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aggregate


Merriam-Webster’s Word of the Day for August 8, 2019 is:

aggregate • AG-rih-gut  • noun

1 : a mass or body of units or parts somewhat loosely associated with one another

2 : the whole sum or amount : sum total

Examples:

The university’s various departments spent an aggregate of 1.2 million dollars in advertising last year.

“Their bill would require companies that collect user data to tell consumers and regulators what they collect, how they make money off it and how much it’s worth—in aggregate and broken down by users.” — James Condliffe, The New York Times, 1 July 2019

Did you know?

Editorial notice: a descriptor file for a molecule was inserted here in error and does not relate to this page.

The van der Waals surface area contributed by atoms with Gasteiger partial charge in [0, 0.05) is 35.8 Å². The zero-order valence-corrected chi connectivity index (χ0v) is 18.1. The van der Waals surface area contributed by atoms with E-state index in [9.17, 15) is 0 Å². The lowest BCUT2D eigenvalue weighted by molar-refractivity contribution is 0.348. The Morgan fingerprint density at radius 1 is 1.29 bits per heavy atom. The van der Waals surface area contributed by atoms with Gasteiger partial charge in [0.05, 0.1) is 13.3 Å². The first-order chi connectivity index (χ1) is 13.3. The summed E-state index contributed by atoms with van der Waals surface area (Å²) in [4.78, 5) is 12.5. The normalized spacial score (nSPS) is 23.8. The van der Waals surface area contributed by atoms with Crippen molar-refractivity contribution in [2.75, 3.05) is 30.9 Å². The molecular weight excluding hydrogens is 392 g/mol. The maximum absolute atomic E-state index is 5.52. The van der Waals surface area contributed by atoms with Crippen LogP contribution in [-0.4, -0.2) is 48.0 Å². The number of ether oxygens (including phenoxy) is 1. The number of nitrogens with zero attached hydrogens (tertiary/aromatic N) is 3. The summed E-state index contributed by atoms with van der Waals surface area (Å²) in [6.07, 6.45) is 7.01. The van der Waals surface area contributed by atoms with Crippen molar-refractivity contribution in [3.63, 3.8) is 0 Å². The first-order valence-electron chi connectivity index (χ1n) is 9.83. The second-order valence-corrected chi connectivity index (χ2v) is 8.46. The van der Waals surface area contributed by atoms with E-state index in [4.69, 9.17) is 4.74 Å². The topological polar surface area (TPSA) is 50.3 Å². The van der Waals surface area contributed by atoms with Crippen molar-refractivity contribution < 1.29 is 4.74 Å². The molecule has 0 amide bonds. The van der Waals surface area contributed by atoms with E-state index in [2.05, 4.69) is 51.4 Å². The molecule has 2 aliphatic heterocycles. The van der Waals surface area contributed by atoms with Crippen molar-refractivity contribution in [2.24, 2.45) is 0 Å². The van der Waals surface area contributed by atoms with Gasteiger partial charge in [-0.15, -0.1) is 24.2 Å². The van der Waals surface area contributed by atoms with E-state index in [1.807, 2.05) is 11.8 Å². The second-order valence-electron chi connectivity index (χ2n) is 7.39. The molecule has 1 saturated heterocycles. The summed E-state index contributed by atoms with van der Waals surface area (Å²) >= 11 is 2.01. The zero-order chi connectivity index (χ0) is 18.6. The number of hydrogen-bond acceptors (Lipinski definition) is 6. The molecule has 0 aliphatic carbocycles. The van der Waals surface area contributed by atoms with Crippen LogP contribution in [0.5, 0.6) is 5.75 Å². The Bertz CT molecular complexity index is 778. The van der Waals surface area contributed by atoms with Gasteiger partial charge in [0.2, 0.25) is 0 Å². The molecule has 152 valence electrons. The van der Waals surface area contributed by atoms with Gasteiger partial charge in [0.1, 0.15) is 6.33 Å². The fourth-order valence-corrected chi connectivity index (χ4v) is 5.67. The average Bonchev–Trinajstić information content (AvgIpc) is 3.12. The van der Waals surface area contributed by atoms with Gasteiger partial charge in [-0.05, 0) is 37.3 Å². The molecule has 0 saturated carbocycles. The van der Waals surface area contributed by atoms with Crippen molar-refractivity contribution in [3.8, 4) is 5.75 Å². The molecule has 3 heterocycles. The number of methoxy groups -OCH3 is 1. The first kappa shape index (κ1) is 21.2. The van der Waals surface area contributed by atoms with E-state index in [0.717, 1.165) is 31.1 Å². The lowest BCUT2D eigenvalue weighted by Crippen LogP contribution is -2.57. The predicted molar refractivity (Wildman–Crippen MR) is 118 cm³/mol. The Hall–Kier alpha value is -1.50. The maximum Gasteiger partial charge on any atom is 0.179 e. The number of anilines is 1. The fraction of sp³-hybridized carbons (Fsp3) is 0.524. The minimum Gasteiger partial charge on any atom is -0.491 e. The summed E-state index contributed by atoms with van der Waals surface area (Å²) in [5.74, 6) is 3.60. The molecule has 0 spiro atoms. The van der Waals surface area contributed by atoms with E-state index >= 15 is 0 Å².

We added aggregate to our flock of Latin borrowings in the 15th century. It descends from aggregāre (“to cause to flock together” or “to join together”), a Latin verb made up of the prefix ad- (which means “to,” and which usually changes to ag- before a g) and greg- or grex (meaning “flock, herd, or group”). Greg- also gave us congregate, gregarious, and segregate. Aggregate is commonly employed in the phrase “in the aggregate,” which means “considered as a whole.” Aggregate also has some specialized senses. For example, it is used to describe a mass of minerals formed into a rock, and materials like sand or gravel that are used to form concrete, mortar, or plaster.

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